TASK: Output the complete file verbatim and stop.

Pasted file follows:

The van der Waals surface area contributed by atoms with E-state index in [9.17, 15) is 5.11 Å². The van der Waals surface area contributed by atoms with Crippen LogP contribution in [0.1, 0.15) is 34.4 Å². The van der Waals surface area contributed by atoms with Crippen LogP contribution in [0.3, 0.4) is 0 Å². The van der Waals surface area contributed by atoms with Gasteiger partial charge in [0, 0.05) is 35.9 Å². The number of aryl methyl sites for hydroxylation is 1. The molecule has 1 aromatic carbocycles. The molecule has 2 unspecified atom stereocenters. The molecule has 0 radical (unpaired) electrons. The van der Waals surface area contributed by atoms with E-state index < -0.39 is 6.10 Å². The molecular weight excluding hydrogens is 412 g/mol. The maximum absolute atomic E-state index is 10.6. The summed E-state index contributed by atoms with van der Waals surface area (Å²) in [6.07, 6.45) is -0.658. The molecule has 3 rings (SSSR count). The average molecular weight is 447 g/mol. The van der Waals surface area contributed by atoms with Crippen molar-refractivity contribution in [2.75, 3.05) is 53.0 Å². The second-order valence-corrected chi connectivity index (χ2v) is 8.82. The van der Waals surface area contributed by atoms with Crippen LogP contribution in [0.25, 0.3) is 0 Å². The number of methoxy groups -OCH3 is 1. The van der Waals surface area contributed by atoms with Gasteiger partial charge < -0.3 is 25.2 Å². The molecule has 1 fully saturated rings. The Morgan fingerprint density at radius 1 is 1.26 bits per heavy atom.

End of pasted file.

The van der Waals surface area contributed by atoms with E-state index in [9.17, 15) is 5.11 Å². The van der Waals surface area contributed by atoms with Crippen LogP contribution in [0.1, 0.15) is 34.4 Å². The van der Waals surface area contributed by atoms with Crippen LogP contribution in [0.3, 0.4) is 0 Å². The van der Waals surface area contributed by atoms with Gasteiger partial charge in [0, 0.05) is 35.9 Å². The number of aryl methyl sites for hydroxylation is 1. The molecule has 1 aromatic carbocycles. The molecule has 2 unspecified atom stereocenters. The molecule has 0 radical (unpaired) electrons. The van der Waals surface area contributed by atoms with E-state index < -0.39 is 6.10 Å². The molecular weight excluding hydrogens is 412 g/mol. The maximum absolute atomic E-state index is 10.6. The summed E-state index contributed by atoms with van der Waals surface area (Å²) in [6.07, 6.45) is -0.658. The molecule has 3 rings (SSSR count). The average molecular weight is 447 g/mol. The van der Waals surface area contributed by atoms with Crippen molar-refractivity contribution in [2.75, 3.05) is 53.0 Å². The second-order valence-corrected chi connectivity index (χ2v) is 8.82. The van der Waals surface area contributed by atoms with Crippen LogP contribution in [0.25, 0.3) is 0 Å². The number of methoxy groups -OCH3 is 1. The van der Waals surface area contributed by atoms with Gasteiger partial charge < -0.3 is 25.2 Å². The molecule has 1 fully saturated rings. The Morgan fingerprint density at radius 1 is 1.26 bits per heavy atom.